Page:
Thousands of people have marched on government buildings and clashed with security forces in cities across Iraq in the country’s largest and most violent anti-government protests since political unrest began spreading in the Arab world several weeks ago.
In two northern Iraqi cities, security forces trying to push back crowds opened fire, killing six demonstrators. In Baghdad, demonstrators knocked down blast walls, threw rocks and scuffled with club-wielding troops.
The protests, billed as a “Day of Rage”, were fuelled by anger over corruption, chronic unemployment and shoddy public services.
“We want a good life like human beings, not like animals,” said Khalil Ibrahim, 44, one of about 3,000 protesters in Baghdad.
Like many Iraqis, he railed against a government that locks itself in the highly fortified Green Zone, home to the parliament and the US Embassy, and is viewed by most of its citizens as more interested in personal gain than public service.
The centre of Baghdad was virtually locked down on Friday, with soldiers searching protesters entering Liberation Square and closing off the plaza and side streets with razor wire. The heavy security presence reflected the concern of Iraqi officials that demonstrations could gain traction as they did in Egypt and Tunisia, then spiral out of control.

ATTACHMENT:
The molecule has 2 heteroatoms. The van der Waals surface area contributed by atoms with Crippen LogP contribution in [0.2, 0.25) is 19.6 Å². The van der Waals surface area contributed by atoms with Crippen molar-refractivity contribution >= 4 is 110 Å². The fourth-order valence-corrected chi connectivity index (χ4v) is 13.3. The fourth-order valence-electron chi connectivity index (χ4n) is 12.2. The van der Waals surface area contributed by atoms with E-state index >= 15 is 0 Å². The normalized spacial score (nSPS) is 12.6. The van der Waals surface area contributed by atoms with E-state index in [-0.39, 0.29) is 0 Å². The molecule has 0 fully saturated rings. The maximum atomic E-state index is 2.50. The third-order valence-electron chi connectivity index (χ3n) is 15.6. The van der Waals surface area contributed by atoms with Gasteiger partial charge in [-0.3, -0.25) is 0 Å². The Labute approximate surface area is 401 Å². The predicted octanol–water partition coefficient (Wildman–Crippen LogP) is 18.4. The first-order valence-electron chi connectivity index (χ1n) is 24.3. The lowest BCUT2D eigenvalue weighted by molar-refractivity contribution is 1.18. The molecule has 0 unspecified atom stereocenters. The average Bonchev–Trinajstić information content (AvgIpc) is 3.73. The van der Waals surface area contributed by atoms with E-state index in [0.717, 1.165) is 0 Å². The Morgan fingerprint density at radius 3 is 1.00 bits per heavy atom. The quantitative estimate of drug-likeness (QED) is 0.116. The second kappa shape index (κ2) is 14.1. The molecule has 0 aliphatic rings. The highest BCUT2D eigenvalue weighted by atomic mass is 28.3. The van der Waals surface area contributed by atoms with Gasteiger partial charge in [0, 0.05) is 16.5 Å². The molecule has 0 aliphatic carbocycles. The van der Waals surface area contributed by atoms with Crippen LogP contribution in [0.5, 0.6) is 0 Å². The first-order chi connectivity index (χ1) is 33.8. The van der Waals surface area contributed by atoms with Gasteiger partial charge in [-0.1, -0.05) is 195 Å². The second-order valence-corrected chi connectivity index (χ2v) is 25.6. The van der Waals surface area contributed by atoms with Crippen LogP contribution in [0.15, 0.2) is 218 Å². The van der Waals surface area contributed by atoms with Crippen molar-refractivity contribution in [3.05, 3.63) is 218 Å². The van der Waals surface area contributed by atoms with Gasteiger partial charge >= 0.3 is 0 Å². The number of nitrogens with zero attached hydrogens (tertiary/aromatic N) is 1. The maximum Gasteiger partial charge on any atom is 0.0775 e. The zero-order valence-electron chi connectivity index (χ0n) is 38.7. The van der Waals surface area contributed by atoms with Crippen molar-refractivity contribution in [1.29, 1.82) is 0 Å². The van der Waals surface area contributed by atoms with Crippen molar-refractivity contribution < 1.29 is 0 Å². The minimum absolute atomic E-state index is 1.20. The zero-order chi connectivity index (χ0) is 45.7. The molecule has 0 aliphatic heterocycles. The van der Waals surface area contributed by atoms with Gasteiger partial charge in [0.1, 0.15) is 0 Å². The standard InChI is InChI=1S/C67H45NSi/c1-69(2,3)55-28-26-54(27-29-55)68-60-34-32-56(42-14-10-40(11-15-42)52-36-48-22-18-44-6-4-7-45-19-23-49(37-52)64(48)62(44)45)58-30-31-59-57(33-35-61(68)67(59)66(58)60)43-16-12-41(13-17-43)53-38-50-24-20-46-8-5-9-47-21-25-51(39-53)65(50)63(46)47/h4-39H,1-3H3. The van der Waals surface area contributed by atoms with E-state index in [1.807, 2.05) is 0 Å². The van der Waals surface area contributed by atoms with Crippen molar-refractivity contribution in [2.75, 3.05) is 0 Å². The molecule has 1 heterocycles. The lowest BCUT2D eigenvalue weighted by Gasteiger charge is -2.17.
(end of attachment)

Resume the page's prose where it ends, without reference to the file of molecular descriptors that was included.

Iraqi army helicopters buzzed overhead, while Humvees and trucks took up posts throughout the square, where flag-waving demonstrators shouted “No to unemployment,” and “No to the liar al-Maliki,” referring to Iraqi Prime Minister Nouri al-Maliki.
The protests stretched from the northern city of Mosul to the southern city of Basra, reflecting the widespread anger many Iraqis feel at the government’s seeming inability to improve their lives.
A crowd of angry marchers in the northern city of Hawija, 150 miles north of Baghdad, tried to break into the city’s municipal building, said the head of the local city council, Ali Hussein Salih. Security forces trying to block the crow opened fire, killing three demonstrators and wounding 15, local officials said. The Iraqi Army was eventually called in to restore order.
In Mosul, also in northern Iraq, hundreds of protesters gathered in front of the provincial council building, demanding jobs and better services, when guards opened fire, according to a police official. A police and hospital official said three protesters were killed and 15 people wounded.